Ground-based telescopes delivered the first real-time view of a red supergiant star’s death throes. While they are neither the brightest nor most massive stars, they are the biggest in terms of volume.
|An artist’s rendition of a red supergiant star transitioning into a Type II supernova|
Betelgeuse is a well-known red supergiant star that has gained popularity owing to its erratic fading. While it was projected that Betelgeuse would explode as a supernova, it has remained stable.
However, the star at the core of this new study, which is situated roughly 120 million light-years from Earth in the NGC 5731 galaxy, had ten times the mass of the sun when it exploded.
|An artist’s rendition of a red supergiant star transitioning into a Type II supernova, emitting a violent eruption of radiation and gas on its dying breath before collapsing and exploding. Credit: W. M. Keck Observatory/Adam Makarenko|
Some stars have explosive eruptions or emit blazing hot layers of gas just before they die in a blaze of glory. Until this incident, astronomers assumed that red supergiants were generally quiet before bursting into supernovae or collapsing into dense neutron stars.
Instead of that, astronomers saw the star self-destruct violently before dying in a type II supernova. This kind of star death occurs when a huge star collapses and explodes violently after burning through the hydrogen, helium, and other components in its core.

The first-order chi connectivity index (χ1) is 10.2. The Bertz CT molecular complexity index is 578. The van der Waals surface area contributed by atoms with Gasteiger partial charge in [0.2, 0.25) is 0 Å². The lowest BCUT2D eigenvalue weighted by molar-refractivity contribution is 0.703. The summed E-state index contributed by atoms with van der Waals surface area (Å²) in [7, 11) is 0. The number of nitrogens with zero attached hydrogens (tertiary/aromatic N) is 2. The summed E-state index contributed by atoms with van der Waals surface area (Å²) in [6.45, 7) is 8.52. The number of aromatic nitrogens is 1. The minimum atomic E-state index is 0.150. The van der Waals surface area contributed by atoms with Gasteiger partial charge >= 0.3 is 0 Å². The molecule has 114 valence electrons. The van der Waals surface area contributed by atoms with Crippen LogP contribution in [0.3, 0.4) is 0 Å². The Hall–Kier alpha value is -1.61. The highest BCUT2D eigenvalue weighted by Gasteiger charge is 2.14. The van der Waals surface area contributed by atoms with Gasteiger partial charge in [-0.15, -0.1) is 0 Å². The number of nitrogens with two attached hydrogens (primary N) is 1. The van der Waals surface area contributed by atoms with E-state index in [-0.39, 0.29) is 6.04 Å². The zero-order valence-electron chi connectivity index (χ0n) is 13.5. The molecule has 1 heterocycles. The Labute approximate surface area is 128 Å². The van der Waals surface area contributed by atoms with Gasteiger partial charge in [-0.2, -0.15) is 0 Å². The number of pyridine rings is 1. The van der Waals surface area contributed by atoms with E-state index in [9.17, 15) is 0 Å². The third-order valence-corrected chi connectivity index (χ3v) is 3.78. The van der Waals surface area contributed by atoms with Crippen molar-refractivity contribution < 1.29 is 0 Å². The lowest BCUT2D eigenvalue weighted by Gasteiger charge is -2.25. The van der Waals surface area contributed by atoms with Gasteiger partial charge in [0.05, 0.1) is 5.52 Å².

All that is left is the star’s iron, and as iron cannot fuse, the star will eventually run out of energy. When this occurs, the iron collapses, resulting in the explosion. The Astrophysical Journal released a report describing these results.
|PS1/YSE g-band explosion image of Type II SN 2020tlf in host galaxy NGC 5731.|
“This is a breakthrough in our understanding of what massive stars do moments before they die,” said lead study author Wynn Jacobson-Galán, a National Science Foundation Graduate Research Fellow at University of California, Berkeley, in a statement.
“Direct detection of pre-supernova activity in a red supergiant star has never been observed before in an ordinary type II supernova. For the first time, we watched a red supergiant star explode.”
Astronomers initially became aware of the star’s odd behavior 130 days before it exploded as a supernova. The University of Hawaii Institute for Astronomy’s Pan-STARRS telescope on Maui’s Haleakala observed bright radiation in the summer of 2020.
The researchers then watched a supernova in the same location in the fall of that year.
They discovered it on Maunakea, Hawaii, using the W.M. Keck Observatory’s Low-Resolution Imaging Spectrometer and dubbed it supernova 2020tlf. Their studies indicated that material was present around the star at the time of the explosion — the bright gas that the star forcefully flung out during the summer.
“It’s like watching a ticking time bomb,” said senior study author Raffaella Margutti, an associate professor of astronomy and astrophysics at UC Berkeley, in a statement. “We’ve never confirmed such violent activity in a dying red supergiant star where we see it produce such a luminous emission, then collapse and combust, until now.”
The discovery indicates that some of these huge stars undergo significant internal alterations that result in the chaotic discharge of gas just before they die.
Reference(s): Peer-Reviewed Research Paper